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South Dakota coronavirus death linked to man who stayed in South Pasadena

The man stayed in the Lexington Building of the Sun Island complex for about three weeks and left March 7. No one who visited the man has fallen ill, according to city emails.
South Pasadena City Hall.
South Pasadena City Hall. [ SCOTT KEELER | Tampa Bay Times ]
Published Mar. 20, 2020|Updated Mar. 20, 2020

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SOUTH PASADENA — A South Dakota man whose death was linked to the coronavirus stayed earlier this month at a condominium complex in this small waterfront community, according to emails from the city and the complex’s management company.

The man stayed in the Lexington Building of the Sun Island complex at 7500 Sun Island Drive S, also known as Bay Island, for about three weeks. He left the morning of March 7, according to the email from management. He also spent time in the Florida Keys.

The man didn’t go to the pool or clubhouse, nor did he socialize outside the unit, management email says, except to go aboard a boat owned by the owners of the condo.

The condo owners, and a neighbor who visited the condo, have self-quarantined since March 10 as a precaution. None have tested positive for coronavirus, and “there is no evidence that other residents of Sun Island are at risk,” the email says, although it doesn’t elaborate further.

South Dakota Gov. Kristi Noem announced the first pandemic-related death in that state on March 10, according to news reports. The man was in his 60s, had underlying health issues and died in Davison County, which has a population of about 19,000.

Related: St. Petersburg condo resident tests positive for coronavirus

Residents received another email Friday saying the condo’s board of directors held an emergency meeting and opted to close all recreational facilities and amenities starting Friday until April 20. Those include the pool and spa, tennis court and gyms.

No one answered the phone Friday at Sun Island’s management office. Keri Palmer, the management company employee who sent the email informing residents of the situation, did not return an email seeking comment.

South Pasadena Mayor Arthur Penny himself received the email from condo management and forwarded it to city officials on Wednesday, according to emails obtained by the Tampa Bay Times. Fire Chief Dave Mixson told city officials that he contacted the Pinellas Department of Health.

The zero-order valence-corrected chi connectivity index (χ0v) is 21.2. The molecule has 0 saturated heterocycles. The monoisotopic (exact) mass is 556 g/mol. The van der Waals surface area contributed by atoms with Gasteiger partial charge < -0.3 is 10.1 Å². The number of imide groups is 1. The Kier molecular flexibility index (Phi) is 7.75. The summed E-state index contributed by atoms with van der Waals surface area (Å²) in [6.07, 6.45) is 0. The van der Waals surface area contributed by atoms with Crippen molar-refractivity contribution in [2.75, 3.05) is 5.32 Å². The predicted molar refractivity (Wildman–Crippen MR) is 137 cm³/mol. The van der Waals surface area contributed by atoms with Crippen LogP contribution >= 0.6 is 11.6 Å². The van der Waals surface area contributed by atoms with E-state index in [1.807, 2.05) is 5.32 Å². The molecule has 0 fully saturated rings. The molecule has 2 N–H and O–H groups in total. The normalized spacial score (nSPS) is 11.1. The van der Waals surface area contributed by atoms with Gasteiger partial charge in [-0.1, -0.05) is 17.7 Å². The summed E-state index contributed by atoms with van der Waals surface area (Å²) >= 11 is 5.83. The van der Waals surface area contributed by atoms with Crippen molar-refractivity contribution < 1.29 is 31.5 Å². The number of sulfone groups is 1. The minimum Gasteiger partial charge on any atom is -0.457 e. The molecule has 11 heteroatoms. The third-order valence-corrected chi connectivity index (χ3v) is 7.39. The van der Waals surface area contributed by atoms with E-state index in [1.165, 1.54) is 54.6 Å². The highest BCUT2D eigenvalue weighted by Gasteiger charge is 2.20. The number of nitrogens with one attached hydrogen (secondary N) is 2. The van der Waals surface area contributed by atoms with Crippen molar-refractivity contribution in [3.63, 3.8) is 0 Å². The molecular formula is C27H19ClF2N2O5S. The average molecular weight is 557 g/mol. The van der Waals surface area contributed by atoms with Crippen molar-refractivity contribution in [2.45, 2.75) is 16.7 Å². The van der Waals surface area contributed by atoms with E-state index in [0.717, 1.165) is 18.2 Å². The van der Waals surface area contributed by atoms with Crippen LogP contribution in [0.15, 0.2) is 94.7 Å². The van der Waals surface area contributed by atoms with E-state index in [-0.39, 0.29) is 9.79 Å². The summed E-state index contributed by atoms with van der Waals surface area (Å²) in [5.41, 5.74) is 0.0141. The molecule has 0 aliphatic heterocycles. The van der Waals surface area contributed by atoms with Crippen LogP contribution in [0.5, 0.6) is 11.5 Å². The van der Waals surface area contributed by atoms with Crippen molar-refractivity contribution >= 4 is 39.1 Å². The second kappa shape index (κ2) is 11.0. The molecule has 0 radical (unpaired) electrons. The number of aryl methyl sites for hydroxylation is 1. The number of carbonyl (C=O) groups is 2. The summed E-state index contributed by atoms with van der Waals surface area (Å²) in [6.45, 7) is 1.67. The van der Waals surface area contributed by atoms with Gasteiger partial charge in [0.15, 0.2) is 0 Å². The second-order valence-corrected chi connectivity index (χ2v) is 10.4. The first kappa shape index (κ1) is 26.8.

A health department official responded “that while it would not be impossible for the people who came in contact with the deceased to become ill, at this point it would be highly unlikely,” Mixson wrote. “This is based on the fact that the deceased left our area on March 7th and those that were in direct contact have started self-isolation procedures.”

Mixson also spoke with Palmer, he wrote, who said the unit is on the ground floor, “so no elevator or stairwells would have been used.”

The mayor asked whether anyone contacted the Centers for Disease Control and Prevention, a hospital or a private doctor. He also asked: “Would the city not receive notification if one of its citizens were in isolation due to being with someone who has COVID-19?”

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“That is concerning,” City Clerk Carley Lewis wrote back.

When contacted by the Times, Penny deferred questions to Lewis, who released the emails and referred further questions to the Department of Health.

South Pasadena has a sizeable elderly population, according to U.S. Census data, with 58 percent of residents 65 and older. Public health officials have said that seniors, and those with underlying health conditions, are more at risk of contracting the virus.

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